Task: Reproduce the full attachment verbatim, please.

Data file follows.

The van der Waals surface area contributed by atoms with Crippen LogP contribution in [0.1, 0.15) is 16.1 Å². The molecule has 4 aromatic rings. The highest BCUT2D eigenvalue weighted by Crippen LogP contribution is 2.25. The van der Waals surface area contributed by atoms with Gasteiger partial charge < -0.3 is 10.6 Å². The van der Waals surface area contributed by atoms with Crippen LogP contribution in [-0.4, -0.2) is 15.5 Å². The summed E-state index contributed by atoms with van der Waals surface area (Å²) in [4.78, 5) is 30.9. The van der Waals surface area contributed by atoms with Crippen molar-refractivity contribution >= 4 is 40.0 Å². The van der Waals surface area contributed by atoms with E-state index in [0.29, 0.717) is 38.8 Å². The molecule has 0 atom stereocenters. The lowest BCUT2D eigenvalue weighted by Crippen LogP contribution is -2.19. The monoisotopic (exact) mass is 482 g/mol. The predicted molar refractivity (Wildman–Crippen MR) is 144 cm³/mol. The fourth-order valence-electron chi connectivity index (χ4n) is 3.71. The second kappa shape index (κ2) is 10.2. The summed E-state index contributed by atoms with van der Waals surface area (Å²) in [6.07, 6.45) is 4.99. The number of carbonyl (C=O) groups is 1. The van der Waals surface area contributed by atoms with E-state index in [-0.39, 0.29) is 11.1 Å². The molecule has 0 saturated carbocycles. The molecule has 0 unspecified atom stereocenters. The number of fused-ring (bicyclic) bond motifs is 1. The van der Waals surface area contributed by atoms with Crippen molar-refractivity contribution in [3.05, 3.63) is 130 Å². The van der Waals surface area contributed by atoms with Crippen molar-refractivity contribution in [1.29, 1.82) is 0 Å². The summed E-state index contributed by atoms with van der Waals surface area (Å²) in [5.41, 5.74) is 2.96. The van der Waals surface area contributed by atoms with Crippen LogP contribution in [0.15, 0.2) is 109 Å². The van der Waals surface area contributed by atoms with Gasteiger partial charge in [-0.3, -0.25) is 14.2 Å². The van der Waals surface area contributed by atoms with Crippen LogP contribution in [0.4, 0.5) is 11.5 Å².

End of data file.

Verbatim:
The van der Waals surface area contributed by atoms with Crippen LogP contribution in [0.1, 0.15) is 16.1 Å². The molecule has 4 aromatic rings. The highest BCUT2D eigenvalue weighted by Crippen LogP contribution is 2.25. The van der Waals surface area contributed by atoms with Gasteiger partial charge < -0.3 is 10.6 Å². The van der Waals surface area contributed by atoms with Crippen LogP contribution in [-0.4, -0.2) is 15.5 Å². The summed E-state index contributed by atoms with van der Waals surface area (Å²) in [4.78, 5) is 30.9. The van der Waals surface area contributed by atoms with Crippen molar-refractivity contribution >= 4 is 40.0 Å². The van der Waals surface area contributed by atoms with E-state index in [0.29, 0.717) is 38.8 Å². The molecule has 0 atom stereocenters. The lowest BCUT2D eigenvalue weighted by Crippen LogP contribution is -2.19. The monoisotopic (exact) mass is 482 g/mol. The predicted molar refractivity (Wildman–Crippen MR) is 144 cm³/mol. The fourth-order valence-electron chi connectivity index (χ4n) is 3.71. The second kappa shape index (κ2) is 10.2. The summed E-state index contributed by atoms with van der Waals surface area (Å²) in [6.07, 6.45) is 4.99. The number of carbonyl (C=O) groups is 1. The van der Waals surface area contributed by atoms with E-state index in [-0.39, 0.29) is 11.1 Å². The molecule has 0 saturated carbocycles. The molecule has 0 unspecified atom stereocenters. The number of fused-ring (bicyclic) bond motifs is 1. The van der Waals surface area contributed by atoms with Crippen molar-refractivity contribution in [3.05, 3.63) is 130 Å². The van der Waals surface area contributed by atoms with Crippen molar-refractivity contribution in [1.29, 1.82) is 0 Å². The summed E-state index contributed by atoms with van der Waals surface area (Å²) in [5.41, 5.74) is 2.96. The van der Waals surface area contributed by atoms with Crippen LogP contribution in [0.15, 0.2) is 109 Å². The van der Waals surface area contributed by atoms with Gasteiger partial charge in [-0.3, -0.25) is 14.2 Å². The van der Waals surface area contributed by atoms with Crippen LogP contribution in [0.4, 0.5) is 11.5 Å².